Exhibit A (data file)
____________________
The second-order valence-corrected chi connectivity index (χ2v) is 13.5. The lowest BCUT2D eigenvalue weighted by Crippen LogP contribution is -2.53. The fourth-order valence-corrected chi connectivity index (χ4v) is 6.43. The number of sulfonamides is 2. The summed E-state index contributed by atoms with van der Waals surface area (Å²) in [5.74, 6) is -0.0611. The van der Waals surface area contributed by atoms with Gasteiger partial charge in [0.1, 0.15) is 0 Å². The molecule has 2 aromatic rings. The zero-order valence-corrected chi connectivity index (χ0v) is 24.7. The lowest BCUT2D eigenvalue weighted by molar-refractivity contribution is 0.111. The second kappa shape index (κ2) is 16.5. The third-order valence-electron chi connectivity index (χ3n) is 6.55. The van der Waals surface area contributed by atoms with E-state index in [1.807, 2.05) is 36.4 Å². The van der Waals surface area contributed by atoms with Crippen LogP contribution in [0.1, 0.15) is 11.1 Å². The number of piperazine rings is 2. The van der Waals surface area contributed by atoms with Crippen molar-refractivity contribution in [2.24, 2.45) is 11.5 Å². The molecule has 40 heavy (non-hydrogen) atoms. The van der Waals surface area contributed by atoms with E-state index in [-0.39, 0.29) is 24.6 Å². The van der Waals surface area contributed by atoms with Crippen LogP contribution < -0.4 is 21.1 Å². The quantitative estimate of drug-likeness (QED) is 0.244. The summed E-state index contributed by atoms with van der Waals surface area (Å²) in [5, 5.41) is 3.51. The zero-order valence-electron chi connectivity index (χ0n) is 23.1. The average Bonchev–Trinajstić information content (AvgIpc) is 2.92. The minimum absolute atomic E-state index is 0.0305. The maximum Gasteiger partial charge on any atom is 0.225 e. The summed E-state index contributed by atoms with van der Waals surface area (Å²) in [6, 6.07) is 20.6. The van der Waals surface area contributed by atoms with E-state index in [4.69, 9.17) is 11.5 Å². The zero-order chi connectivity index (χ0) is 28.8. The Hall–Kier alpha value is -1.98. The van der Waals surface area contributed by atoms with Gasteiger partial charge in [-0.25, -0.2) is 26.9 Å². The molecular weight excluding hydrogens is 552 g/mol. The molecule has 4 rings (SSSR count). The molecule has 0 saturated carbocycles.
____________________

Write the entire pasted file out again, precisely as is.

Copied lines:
The second-order valence-corrected chi connectivity index (χ2v) is 13.5. The lowest BCUT2D eigenvalue weighted by Crippen LogP contribution is -2.53. The fourth-order valence-corrected chi connectivity index (χ4v) is 6.43. The number of sulfonamides is 2. The summed E-state index contributed by atoms with van der Waals surface area (Å²) in [5.74, 6) is -0.0611. The van der Waals surface area contributed by atoms with Gasteiger partial charge in [0.1, 0.15) is 0 Å². The molecule has 2 aromatic rings. The zero-order valence-corrected chi connectivity index (χ0v) is 24.7. The lowest BCUT2D eigenvalue weighted by molar-refractivity contribution is 0.111. The second kappa shape index (κ2) is 16.5. The third-order valence-electron chi connectivity index (χ3n) is 6.55. The van der Waals surface area contributed by atoms with E-state index in [1.807, 2.05) is 36.4 Å². The van der Waals surface area contributed by atoms with Crippen LogP contribution in [0.1, 0.15) is 11.1 Å². The number of piperazine rings is 2. The van der Waals surface area contributed by atoms with Crippen molar-refractivity contribution in [2.24, 2.45) is 11.5 Å². The molecule has 40 heavy (non-hydrogen) atoms. The van der Waals surface area contributed by atoms with E-state index in [-0.39, 0.29) is 24.6 Å². The van der Waals surface area contributed by atoms with Crippen LogP contribution < -0.4 is 21.1 Å². The quantitative estimate of drug-likeness (QED) is 0.244. The summed E-state index contributed by atoms with van der Waals surface area (Å²) in [5, 5.41) is 3.51. The zero-order valence-electron chi connectivity index (χ0n) is 23.1. The average Bonchev–Trinajstić information content (AvgIpc) is 2.92. The minimum absolute atomic E-state index is 0.0305. The maximum Gasteiger partial charge on any atom is 0.225 e. The summed E-state index contributed by atoms with van der Waals surface area (Å²) in [6, 6.07) is 20.6. The van der Waals surface area contributed by atoms with E-state index in [4.69, 9.17) is 11.5 Å². The zero-order chi connectivity index (χ0) is 28.8. The Hall–Kier alpha value is -1.98. The van der Waals surface area contributed by atoms with Gasteiger partial charge in [-0.25, -0.2) is 26.9 Å². The molecular weight excluding hydrogens is 552 g/mol. The molecule has 4 rings (SSSR count). The molecule has 0 saturated carbocycles.